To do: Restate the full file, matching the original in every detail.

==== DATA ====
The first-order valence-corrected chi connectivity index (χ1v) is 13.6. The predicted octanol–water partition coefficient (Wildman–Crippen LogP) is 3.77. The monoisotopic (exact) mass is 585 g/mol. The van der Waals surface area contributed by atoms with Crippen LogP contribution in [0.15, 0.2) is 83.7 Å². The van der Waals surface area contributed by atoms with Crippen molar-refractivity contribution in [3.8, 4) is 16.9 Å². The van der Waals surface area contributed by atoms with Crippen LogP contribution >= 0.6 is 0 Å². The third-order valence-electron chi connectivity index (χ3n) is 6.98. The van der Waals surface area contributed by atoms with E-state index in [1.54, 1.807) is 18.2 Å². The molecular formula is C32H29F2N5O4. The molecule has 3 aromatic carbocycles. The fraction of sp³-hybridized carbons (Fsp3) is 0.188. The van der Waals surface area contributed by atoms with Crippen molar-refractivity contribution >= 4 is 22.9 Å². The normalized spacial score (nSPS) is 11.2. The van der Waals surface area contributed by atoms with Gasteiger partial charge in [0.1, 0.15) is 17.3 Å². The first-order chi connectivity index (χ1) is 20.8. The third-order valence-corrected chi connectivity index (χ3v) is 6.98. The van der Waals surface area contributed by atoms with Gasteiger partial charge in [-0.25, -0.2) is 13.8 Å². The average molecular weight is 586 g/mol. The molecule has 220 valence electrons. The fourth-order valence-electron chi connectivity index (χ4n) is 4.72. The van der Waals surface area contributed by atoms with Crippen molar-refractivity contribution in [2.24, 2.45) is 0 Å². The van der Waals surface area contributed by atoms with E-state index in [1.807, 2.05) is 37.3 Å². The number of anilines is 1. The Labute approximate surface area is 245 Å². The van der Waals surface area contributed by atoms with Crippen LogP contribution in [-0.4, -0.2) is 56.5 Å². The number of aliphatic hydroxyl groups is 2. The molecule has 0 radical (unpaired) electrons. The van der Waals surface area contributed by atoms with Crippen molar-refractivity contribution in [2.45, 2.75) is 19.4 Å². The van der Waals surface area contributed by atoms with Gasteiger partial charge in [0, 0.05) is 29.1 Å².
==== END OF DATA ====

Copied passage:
The first-order valence-corrected chi connectivity index (χ1v) is 13.6. The predicted octanol–water partition coefficient (Wildman–Crippen LogP) is 3.77. The monoisotopic (exact) mass is 585 g/mol. The van der Waals surface area contributed by atoms with Crippen LogP contribution in [0.15, 0.2) is 83.7 Å². The van der Waals surface area contributed by atoms with Crippen molar-refractivity contribution in [3.8, 4) is 16.9 Å². The van der Waals surface area contributed by atoms with Crippen LogP contribution >= 0.6 is 0 Å². The third-order valence-electron chi connectivity index (χ3n) is 6.98. The van der Waals surface area contributed by atoms with E-state index in [1.54, 1.807) is 18.2 Å². The molecular formula is C32H29F2N5O4. The molecule has 3 aromatic carbocycles. The fraction of sp³-hybridized carbons (Fsp3) is 0.188. The van der Waals surface area contributed by atoms with Crippen molar-refractivity contribution >= 4 is 22.9 Å². The normalized spacial score (nSPS) is 11.2. The van der Waals surface area contributed by atoms with Gasteiger partial charge in [0.1, 0.15) is 17.3 Å². The first-order chi connectivity index (χ1) is 20.8. The third-order valence-corrected chi connectivity index (χ3v) is 6.98. The van der Waals surface area contributed by atoms with Gasteiger partial charge in [-0.25, -0.2) is 13.8 Å². The average molecular weight is 586 g/mol. The molecule has 220 valence electrons. The fourth-order valence-electron chi connectivity index (χ4n) is 4.72. The van der Waals surface area contributed by atoms with Crippen molar-refractivity contribution in [2.24, 2.45) is 0 Å². The van der Waals surface area contributed by atoms with E-state index in [1.807, 2.05) is 37.3 Å². The number of anilines is 1. The Labute approximate surface area is 245 Å². The van der Waals surface area contributed by atoms with Crippen LogP contribution in [-0.4, -0.2) is 56.5 Å². The number of aliphatic hydroxyl groups is 2. The molecule has 0 radical (unpaired) electrons. The van der Waals surface area contributed by atoms with Crippen molar-refractivity contribution in [2.45, 2.75) is 19.4 Å². The van der Waals surface area contributed by atoms with Gasteiger partial charge in [0, 0.05) is 29.1 Å².